Responding to Digital Leads
Are you prepared to run a business in the 21st century? Do you have a personal bias preventing you from being successful? Have you not only adopted the latest technologies, but also embraced them?
Prior to my last couple of 20-Group meetings with both RV and Powersports dealers (32 dealers total), I secretly shopped each member in the groups. On each dealer’s website, I found a standard unit and proceeded to “request a quote” on that vehicle. Each lead included a phone number, email address, and five questions.
Every inquiry stated that I had a trade in, and that I was ready to purchase. All the inquiries were submitted between 11:00AM and 1:00PM EST. Other than sending a copy of my bank statement, it would have been hard to throw up many more “I’m a buyer” signals.
When meeting with the owners and GMs in each group, many stated that more than 50% of their vehicle sales were now starting out as digital leads received either through their websites, or affiliate sites.
I then asked how many of the dealers have trained their staff on how to follow up on digital leads. Less than 15% of dealerships gave a positive response. I discovered nearly every dealer conducts training for the walk-in customer, but very few have committed to a solid digital strategy. If you want to be shocked, ask your sales staff to BCC you on their email responses to internet inquiries. Keep some Pepto handy!
In the experiment, each dealer was given up to four days to respond to the inquiry. Each lead was graded on 18 items, with the following considered critical:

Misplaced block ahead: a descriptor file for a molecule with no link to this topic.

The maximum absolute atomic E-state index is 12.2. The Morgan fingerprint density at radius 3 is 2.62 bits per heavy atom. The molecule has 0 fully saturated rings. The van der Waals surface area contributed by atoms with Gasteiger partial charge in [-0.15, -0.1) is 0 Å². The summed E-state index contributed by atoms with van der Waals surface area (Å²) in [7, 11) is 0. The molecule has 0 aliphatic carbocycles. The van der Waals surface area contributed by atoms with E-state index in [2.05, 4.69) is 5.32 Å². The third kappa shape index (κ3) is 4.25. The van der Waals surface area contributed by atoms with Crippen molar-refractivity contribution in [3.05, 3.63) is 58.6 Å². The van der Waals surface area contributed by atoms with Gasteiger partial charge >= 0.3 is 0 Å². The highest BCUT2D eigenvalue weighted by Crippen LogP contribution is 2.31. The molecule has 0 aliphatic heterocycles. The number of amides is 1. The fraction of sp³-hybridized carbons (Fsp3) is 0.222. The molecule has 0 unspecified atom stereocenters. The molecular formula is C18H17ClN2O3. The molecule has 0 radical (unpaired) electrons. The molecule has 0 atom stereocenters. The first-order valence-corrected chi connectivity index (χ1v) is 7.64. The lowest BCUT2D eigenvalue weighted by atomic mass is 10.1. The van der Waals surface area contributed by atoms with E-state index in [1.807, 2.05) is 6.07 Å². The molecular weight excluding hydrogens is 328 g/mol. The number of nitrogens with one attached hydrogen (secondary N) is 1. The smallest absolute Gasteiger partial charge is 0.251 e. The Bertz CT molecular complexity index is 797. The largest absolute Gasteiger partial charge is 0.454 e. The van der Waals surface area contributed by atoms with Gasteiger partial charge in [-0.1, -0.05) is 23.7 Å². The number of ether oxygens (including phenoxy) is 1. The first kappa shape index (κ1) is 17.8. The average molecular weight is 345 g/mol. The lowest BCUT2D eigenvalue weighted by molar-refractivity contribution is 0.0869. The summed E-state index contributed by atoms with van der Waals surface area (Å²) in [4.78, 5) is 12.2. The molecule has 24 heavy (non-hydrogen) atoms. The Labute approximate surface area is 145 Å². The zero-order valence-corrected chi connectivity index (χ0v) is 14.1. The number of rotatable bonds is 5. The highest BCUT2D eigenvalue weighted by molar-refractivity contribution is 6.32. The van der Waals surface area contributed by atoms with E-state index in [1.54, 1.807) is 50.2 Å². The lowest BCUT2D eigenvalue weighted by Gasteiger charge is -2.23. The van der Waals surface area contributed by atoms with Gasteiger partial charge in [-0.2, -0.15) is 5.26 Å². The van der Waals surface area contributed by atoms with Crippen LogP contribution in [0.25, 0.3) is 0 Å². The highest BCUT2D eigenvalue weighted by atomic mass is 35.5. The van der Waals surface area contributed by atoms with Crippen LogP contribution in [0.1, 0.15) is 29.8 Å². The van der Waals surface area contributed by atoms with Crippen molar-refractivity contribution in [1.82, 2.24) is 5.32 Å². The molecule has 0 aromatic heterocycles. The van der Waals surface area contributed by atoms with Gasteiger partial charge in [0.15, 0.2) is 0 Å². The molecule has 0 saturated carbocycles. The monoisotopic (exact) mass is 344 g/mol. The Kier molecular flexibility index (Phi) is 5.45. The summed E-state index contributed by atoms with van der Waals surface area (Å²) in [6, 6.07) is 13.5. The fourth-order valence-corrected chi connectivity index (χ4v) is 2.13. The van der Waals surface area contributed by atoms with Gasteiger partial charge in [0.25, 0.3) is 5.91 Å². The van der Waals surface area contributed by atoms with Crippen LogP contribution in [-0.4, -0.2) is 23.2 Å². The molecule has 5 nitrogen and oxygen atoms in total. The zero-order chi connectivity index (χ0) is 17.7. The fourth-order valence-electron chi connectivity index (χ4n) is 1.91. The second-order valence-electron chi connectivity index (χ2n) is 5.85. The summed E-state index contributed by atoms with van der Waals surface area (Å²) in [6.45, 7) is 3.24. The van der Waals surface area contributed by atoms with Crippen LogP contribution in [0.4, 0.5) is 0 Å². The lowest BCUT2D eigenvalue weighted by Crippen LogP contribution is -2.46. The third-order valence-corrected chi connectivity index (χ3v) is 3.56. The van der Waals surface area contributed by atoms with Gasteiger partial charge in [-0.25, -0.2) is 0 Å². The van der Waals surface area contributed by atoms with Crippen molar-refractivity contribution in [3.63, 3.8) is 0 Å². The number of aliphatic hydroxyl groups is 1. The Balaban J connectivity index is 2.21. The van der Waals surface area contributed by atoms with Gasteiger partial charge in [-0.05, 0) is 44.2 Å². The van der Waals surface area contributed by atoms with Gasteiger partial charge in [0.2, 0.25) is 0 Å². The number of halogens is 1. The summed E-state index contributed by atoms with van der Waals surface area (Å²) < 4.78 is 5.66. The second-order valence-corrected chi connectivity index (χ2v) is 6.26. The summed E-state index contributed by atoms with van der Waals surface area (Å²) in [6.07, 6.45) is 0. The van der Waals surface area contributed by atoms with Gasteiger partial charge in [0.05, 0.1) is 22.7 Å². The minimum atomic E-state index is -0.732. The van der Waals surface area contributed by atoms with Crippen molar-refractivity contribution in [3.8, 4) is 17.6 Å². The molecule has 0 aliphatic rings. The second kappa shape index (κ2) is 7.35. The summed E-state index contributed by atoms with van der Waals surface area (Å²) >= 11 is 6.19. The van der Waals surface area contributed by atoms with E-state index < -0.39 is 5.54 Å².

- Was an auto-response received?
- What was the quality and content of the auto-responder?
- Was the lead followed up on the same day it was submitted?
- Were any, some, or all the questions in the email answered?
- Was a company email address utilized?
- Did the response create a sense of urgency and a reason to buy?
- Was a follow up message received?
Amazingly enough, among the members of the two groups, 25% failed to respond within 96 hours of the internet inquiry. It may surprise you the percentage from my study is a little better than has been seen with more wide-ranging studies. When we dug further into the dealerships who failed to respond, we found a variety of reasons the inquiries were idle, including spam-filters, poor communication and emails not being monitored.
Among the dealers who did respond to the inquiries, this small-scale test identified two primary types of responses:
- Sales Response – The GM or Sales Manager distributes leads to the sales staff who are then “supposed” to follow up with the customer. In many cases, the leads are distributed based on the type of vehicle the customer is inquiring about, and the strengths of the individual sales staff.
- BDC (Business Development Center) Response – A few dealers have a dedicated group of employees (note that I said employees and not sales staff) who respond to all incoming digital leads (and in some cases all incoming phone calls). BDC responses primarily focus on appointment setting; moving the customer from the keyboard to the showroom.
When the owners and GMs were asked to rank their own dealership’s responses on a scale of 1-10, most rated their own between 3 and 4 (there were even a couple of zeros in there). We also asked each dealer’s peer group to rate each response, with the highest scoring a solid 9.
It’s key for each dealer to understand that the skills and traits that make a great showroom salesperson don’t always translate to the keyboard. While some sales personnel can be as good in person as they can over the internet, most don’t have those skills, and few dealers have spent any time conducting specific training on this topic.
Hopefully, by now I’ve caught your interest. Do you want to know what the most common mistakes dealers make when following up on digital leads? Interested in knowing what should be included in an email response that turns shoppers into buyers? Then tune in for parts 2 and 3.
Mark J. Sheffield
Spader Business Management 20 Group Facilitator